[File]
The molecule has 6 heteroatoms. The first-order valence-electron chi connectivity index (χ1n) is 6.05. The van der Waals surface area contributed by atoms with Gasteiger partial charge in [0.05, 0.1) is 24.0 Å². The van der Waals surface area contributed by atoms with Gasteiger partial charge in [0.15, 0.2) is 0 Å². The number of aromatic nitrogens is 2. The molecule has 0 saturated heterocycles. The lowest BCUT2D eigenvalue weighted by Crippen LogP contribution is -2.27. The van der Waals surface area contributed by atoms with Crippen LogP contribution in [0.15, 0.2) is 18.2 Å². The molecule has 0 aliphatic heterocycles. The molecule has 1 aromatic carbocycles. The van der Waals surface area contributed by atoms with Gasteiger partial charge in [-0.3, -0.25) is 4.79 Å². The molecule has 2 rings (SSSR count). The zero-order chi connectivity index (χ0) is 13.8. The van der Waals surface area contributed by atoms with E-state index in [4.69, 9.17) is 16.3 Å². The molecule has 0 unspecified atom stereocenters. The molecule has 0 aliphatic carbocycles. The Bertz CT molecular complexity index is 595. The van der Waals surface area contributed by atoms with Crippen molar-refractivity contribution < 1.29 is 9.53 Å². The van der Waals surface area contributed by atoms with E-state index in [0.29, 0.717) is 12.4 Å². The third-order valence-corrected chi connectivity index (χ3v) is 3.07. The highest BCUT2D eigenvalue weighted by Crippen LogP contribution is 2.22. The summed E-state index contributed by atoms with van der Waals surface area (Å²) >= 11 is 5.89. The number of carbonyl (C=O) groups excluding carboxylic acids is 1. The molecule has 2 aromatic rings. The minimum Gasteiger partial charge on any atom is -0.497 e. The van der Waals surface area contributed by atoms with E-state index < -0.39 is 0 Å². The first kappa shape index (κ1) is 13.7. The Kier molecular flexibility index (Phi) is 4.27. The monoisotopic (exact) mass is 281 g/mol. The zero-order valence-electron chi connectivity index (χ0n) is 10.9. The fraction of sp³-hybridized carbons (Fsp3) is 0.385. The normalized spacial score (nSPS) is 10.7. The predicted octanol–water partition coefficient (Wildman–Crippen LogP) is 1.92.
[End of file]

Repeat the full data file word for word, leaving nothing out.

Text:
The molecule has 6 heteroatoms. The first-order valence-electron chi connectivity index (χ1n) is 6.05. The van der Waals surface area contributed by atoms with Gasteiger partial charge in [0.05, 0.1) is 24.0 Å². The van der Waals surface area contributed by atoms with Gasteiger partial charge in [0.15, 0.2) is 0 Å². The number of aromatic nitrogens is 2. The molecule has 0 saturated heterocycles. The lowest BCUT2D eigenvalue weighted by Crippen LogP contribution is -2.27. The van der Waals surface area contributed by atoms with Crippen LogP contribution in [0.15, 0.2) is 18.2 Å². The molecule has 0 aliphatic heterocycles. The molecule has 1 aromatic carbocycles. The van der Waals surface area contributed by atoms with Gasteiger partial charge in [-0.3, -0.25) is 4.79 Å². The molecule has 2 rings (SSSR count). The zero-order chi connectivity index (χ0) is 13.8. The van der Waals surface area contributed by atoms with E-state index in [4.69, 9.17) is 16.3 Å². The molecule has 0 unspecified atom stereocenters. The molecule has 0 aliphatic carbocycles. The Bertz CT molecular complexity index is 595. The van der Waals surface area contributed by atoms with Crippen molar-refractivity contribution < 1.29 is 9.53 Å². The van der Waals surface area contributed by atoms with E-state index in [0.29, 0.717) is 12.4 Å². The third-order valence-corrected chi connectivity index (χ3v) is 3.07. The highest BCUT2D eigenvalue weighted by Crippen LogP contribution is 2.22. The summed E-state index contributed by atoms with van der Waals surface area (Å²) >= 11 is 5.89. The number of carbonyl (C=O) groups excluding carboxylic acids is 1. The molecule has 2 aromatic rings. The minimum Gasteiger partial charge on any atom is -0.497 e. The van der Waals surface area contributed by atoms with E-state index < -0.39 is 0 Å². The first kappa shape index (κ1) is 13.7. The Kier molecular flexibility index (Phi) is 4.27. The monoisotopic (exact) mass is 281 g/mol. The zero-order valence-electron chi connectivity index (χ0n) is 10.9. The fraction of sp³-hybridized carbons (Fsp3) is 0.385. The normalized spacial score (nSPS) is 10.7. The predicted octanol–water partition coefficient (Wildman–Crippen LogP) is 1.92.